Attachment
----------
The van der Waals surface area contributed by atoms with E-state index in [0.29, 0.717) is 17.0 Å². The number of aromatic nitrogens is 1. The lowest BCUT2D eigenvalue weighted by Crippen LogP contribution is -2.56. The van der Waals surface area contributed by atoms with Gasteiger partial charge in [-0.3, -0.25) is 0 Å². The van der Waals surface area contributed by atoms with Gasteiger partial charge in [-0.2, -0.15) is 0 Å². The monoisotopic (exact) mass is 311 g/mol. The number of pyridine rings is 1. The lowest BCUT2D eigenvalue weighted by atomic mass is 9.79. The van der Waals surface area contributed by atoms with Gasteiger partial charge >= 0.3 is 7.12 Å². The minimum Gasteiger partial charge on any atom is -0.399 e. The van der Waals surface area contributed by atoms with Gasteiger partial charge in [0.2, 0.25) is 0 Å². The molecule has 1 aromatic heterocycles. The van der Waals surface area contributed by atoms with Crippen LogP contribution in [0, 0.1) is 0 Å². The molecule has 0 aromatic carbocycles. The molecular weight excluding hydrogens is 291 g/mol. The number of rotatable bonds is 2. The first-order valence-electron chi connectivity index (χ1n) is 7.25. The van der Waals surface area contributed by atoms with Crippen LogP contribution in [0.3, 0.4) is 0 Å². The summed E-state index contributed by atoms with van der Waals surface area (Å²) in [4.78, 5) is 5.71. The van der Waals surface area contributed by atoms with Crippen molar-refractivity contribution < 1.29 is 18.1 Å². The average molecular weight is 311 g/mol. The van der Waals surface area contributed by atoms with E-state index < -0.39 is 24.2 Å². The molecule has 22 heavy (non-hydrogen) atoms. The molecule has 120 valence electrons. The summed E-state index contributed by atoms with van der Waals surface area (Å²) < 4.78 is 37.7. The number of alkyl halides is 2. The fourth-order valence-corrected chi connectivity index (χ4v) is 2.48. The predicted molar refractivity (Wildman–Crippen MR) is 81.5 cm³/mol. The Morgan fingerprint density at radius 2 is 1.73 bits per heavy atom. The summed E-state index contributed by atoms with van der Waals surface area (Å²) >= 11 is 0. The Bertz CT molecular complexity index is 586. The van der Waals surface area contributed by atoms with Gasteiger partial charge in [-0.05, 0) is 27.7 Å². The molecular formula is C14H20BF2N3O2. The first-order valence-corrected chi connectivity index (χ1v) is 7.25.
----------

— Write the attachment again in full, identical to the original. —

The van der Waals surface area contributed by atoms with E-state index in [0.29, 0.717) is 17.0 Å². The number of aromatic nitrogens is 1. The lowest BCUT2D eigenvalue weighted by Crippen LogP contribution is -2.56. The van der Waals surface area contributed by atoms with Gasteiger partial charge in [-0.3, -0.25) is 0 Å². The van der Waals surface area contributed by atoms with Gasteiger partial charge in [-0.2, -0.15) is 0 Å². The monoisotopic (exact) mass is 311 g/mol. The number of pyridine rings is 1. The lowest BCUT2D eigenvalue weighted by atomic mass is 9.79. The van der Waals surface area contributed by atoms with Gasteiger partial charge >= 0.3 is 7.12 Å². The minimum Gasteiger partial charge on any atom is -0.399 e. The van der Waals surface area contributed by atoms with Gasteiger partial charge in [0.2, 0.25) is 0 Å². The molecule has 1 aromatic heterocycles. The van der Waals surface area contributed by atoms with Crippen LogP contribution in [0, 0.1) is 0 Å². The molecule has 0 aromatic carbocycles. The molecular weight excluding hydrogens is 291 g/mol. The number of rotatable bonds is 2. The first-order valence-electron chi connectivity index (χ1n) is 7.25. The van der Waals surface area contributed by atoms with Crippen LogP contribution in [0.3, 0.4) is 0 Å². The summed E-state index contributed by atoms with van der Waals surface area (Å²) in [4.78, 5) is 5.71. The van der Waals surface area contributed by atoms with Crippen molar-refractivity contribution < 1.29 is 18.1 Å². The average molecular weight is 311 g/mol. The van der Waals surface area contributed by atoms with E-state index < -0.39 is 24.2 Å². The molecule has 22 heavy (non-hydrogen) atoms. The molecule has 120 valence electrons. The summed E-state index contributed by atoms with van der Waals surface area (Å²) < 4.78 is 37.7. The number of alkyl halides is 2. The fourth-order valence-corrected chi connectivity index (χ4v) is 2.48. The predicted molar refractivity (Wildman–Crippen MR) is 81.5 cm³/mol. The Morgan fingerprint density at radius 2 is 1.73 bits per heavy atom. The summed E-state index contributed by atoms with van der Waals surface area (Å²) >= 11 is 0. The Bertz CT molecular complexity index is 586. The van der Waals surface area contributed by atoms with Gasteiger partial charge in [-0.05, 0) is 27.7 Å². The molecular formula is C14H20BF2N3O2. The first-order valence-corrected chi connectivity index (χ1v) is 7.25.